15 comments:

Wanda said...

While working in my Herb garden yesterday...a Pileated Woodpecker flew in and sat at the top of a 30ft. tree just above my head...He stayed there at least 20 minutes calling out to another one in the distance...Time enough for a recording.

The-Grizzled-But-Still-Incorrigible-Scribe-Himself! said...

You were really fortunate—at least judging by the behavior of my pileateds, which are a lot spookier. Sometimes one of them will land in a tree in the yard while I'm outside—but it's more by accident, them not seeing me beforehand; the moment I'm noticed, off they go! I keep hoping though…

Jain said...

Congratulations for attaining the status of "tolerable." It's quite a big deal!

Teri and the cats of Furrydance said...

Wonderful photo, so crisp! And lovely story, too.

The-Grizzled-But-Still-Incorrigible-Scribe-Himself! said...

Jain…

What a life achievement, huh? Become "tolerable" to a red-bellied woodpecker!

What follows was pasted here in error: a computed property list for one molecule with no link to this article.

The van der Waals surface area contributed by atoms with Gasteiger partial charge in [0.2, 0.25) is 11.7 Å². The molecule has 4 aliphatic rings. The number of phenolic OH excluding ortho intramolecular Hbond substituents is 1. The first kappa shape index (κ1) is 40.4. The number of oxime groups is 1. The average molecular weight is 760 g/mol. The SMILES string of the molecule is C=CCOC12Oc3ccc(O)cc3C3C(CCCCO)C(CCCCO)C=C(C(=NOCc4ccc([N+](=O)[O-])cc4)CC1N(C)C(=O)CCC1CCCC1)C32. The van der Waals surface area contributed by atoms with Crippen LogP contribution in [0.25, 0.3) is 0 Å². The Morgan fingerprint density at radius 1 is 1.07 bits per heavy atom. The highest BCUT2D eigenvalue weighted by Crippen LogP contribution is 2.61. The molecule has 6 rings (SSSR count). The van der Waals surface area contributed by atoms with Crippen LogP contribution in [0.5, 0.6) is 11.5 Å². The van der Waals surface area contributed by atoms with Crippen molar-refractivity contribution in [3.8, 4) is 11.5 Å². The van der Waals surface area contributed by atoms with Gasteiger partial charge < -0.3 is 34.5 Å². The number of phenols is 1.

The-Grizzled-But-Still-Incorrigible-Scribe-Himself! said...

Teri…

Glad you liked my red-bellied buddy piece and his portrait. Doubtless more shots and posts will follow…one can't waste a cooperative woodpecker.

Bernie said...

Hello, I followed Wanda over to your blog and am so glad I did. I enjoyed your picture and story of the woodpecker but I was mesmorized by your "moon" posting, thought that picture was very beautiful.......:-) Bernie

Rowan said...

You have obviously earned the trust of your woodpecker friends, it's a great privilege to be able to spend time so close to them. I'm always thrilled when the robin and one particular blackbird come really close when I'm gardening looking for worms etc (them not me!). I speak to them and like you I get eye contact from them. Hope all those aching joints and muscles are feeling better.

The-Grizzled-But-Still-Incorrigible-Scribe-Himself! said...

Bernie…

I'm glad you found your way to the riverbank! You are always welcome.

Thank you for your nice comments. I hope you continue to find more of what you like here in posts past and future.

Again…welcome!

The-Grizzled-But-Still-Incorrigible-Scribe-Himself! said...

Rowan…